Thinking about offering healthcare benefits this year? Here are some things to consider.
Nearly a year into the global pandemic, small businesses continue to contemplate their role and ability to offer healthcare benefits to their employees.
Even if the pandemic isn’t the reason you’re considering offering health benefits, and it’s something you’ve been planning to look into for some time, it can be daunting to research and select a plan, and expensive to offer — which is the reason many businesses put it off.
There is no one-size-fits-all solution for every small that wants to offer health benefits, since every business’s needs, abilities, and employees are different. Even so, there are a few central things to consider when making a decision for your small business.
Here are a few key considerations to think about as you weigh the options.
There is no one-size-fits-all solution for every small that wants to offer health benefits, since every business’s needs, abilities, and employees are different.
Are you required to offer health insurance?
Due to the Affordable Care Act (ACA), all businesses that are considered large employers (those with 50 or more employees) are required to offer health insurance to employees — and not just any health insurance, but insurance that is affordable according to certain metrics. It’s important to note that some states have different classifications regarding the number of employees that make a business a large employer, so be sure to check state and local laws, too.
Understanding individual vs. group plans
Individual insurances are more or less what the name implies: individual plans that people buy directly from exchanges like HealthCare.gov or similar state-based markets.
Group-based plans are those offered by a company directly to its employees. For the purposes of this article, this is what we’ll be talking about from this point forward since a group plan is what you’ll be offering to your employees should you choose to offer health insurance.
Factoring in all the costs
For businesses not regulated by the ACA (sometimes known as Obamacare), employers have the option to cover:
- All of the cost of employee premiums
- Part of them and require workers cover the rest, or
- None of the costs at all
However, some states require businesses to pay a certain portion of their employees’ premiums. Some insurance carriers require this as well, so that’s something to keep in mind as you shop around. If you choose (or have to) to subsidize plans for your workers, there’s a cost to offering health insurance that you’ll certainly have to factor into your decision.
That said, if you have 24 employees or fewer and choose to offer health insurance, you might actually get money back from the government. The ACA carves out a small business healthcare tax credit for exactly this purpose. In order to qualify, you must purchase your plan through HealthCare.gov’s SHOP program, the average salary must be $50,000 or less, and you have to pay at least half of the cost of premiums for all employees.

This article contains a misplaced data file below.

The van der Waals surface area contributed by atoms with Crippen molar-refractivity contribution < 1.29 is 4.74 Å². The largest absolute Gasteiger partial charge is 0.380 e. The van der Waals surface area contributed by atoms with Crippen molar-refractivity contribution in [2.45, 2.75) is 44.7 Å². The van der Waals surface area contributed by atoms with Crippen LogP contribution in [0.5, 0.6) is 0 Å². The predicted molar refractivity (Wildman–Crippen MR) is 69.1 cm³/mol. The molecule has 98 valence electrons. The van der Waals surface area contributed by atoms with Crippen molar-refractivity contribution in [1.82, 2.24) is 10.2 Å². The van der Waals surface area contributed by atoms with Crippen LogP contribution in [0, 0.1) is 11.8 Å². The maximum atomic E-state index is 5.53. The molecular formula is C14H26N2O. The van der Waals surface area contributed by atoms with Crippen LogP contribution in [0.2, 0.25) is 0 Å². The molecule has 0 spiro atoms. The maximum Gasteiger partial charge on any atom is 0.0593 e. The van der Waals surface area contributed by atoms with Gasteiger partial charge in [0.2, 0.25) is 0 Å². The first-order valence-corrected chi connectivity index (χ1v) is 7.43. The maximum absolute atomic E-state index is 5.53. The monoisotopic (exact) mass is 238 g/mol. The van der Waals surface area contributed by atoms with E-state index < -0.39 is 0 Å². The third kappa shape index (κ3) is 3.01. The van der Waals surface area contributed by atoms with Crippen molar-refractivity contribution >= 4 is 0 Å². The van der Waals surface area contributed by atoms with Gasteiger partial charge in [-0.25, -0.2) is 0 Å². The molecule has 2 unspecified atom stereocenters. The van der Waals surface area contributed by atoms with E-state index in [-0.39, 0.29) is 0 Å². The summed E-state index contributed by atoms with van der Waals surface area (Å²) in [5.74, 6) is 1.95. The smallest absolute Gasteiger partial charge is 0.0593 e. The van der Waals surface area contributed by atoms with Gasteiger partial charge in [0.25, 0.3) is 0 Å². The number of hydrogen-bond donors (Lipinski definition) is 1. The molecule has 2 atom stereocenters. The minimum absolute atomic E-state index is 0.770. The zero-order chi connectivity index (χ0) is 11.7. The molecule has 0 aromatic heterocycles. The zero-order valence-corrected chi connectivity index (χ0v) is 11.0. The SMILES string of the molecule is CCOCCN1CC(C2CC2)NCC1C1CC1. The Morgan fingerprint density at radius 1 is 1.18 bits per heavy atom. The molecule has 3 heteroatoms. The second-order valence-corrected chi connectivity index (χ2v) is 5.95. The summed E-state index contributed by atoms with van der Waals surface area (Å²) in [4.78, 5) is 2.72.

If cost is prohibitive, don’t worry. While it might seem like there’s little to offer when it comes to a group plan without covering any of the costs, there actually are benefits to it. Because you’d bring a whole group of people to an insurer, your business is likely able to offer better and/or more affordable plans than the individual market can.
There are many available options for coverage for you and your employees. Third-party providers are one — they can offer a variety of options from different carriers that let you comparison shop. In addition, they often provide helpful administrative assistance. For example, Zenefits simplifies benefits for small businesses by creating an easy-to-use, transparent, affordable, and modern experience. On Zenefits’ Health Plan Shopping platform, leaders can have transparency around pricing and identify the true cost of health plans.
Consider the benefits of offering health insurance
While it may seem like cost is the driving factor, it’s important to consider the competitive edge that offering healthcare insurance gives employers — especially if your competitors don’t offer these benefits.
When figuring out where the money to offer health insurance is going to come from, consider allocating some from your hiring and retention budget since benefits like these play a huge factor in getting talented applicants to decide to accept an offer.
When figuring out where the money to offer health insurance is going to come from, consider allocating some from your hiring and retention budget since benefits like these play a huge factor in getting talented applicants to decide to accept an offer. A 2018 survey found that 46% of employees surveyed said that health insurance influenced their decision to work for a given company. Further, 78% of those employees said that it was a factor in their decision to stay at their current job as well.
At the end of the day, it’s all about what makes the most sense for you and your employees and what’s possible within the boundaries of your organization.
The good news is that, as long as you enroll 70% of your full-time employees, your business can enroll in a health insurance plan at any time during the year. Even without hitting the 70% caveat, you can still enroll in a plan between November 15 and December 15 (the yearly Special Enrollment Period) when the 70% requirement is waived.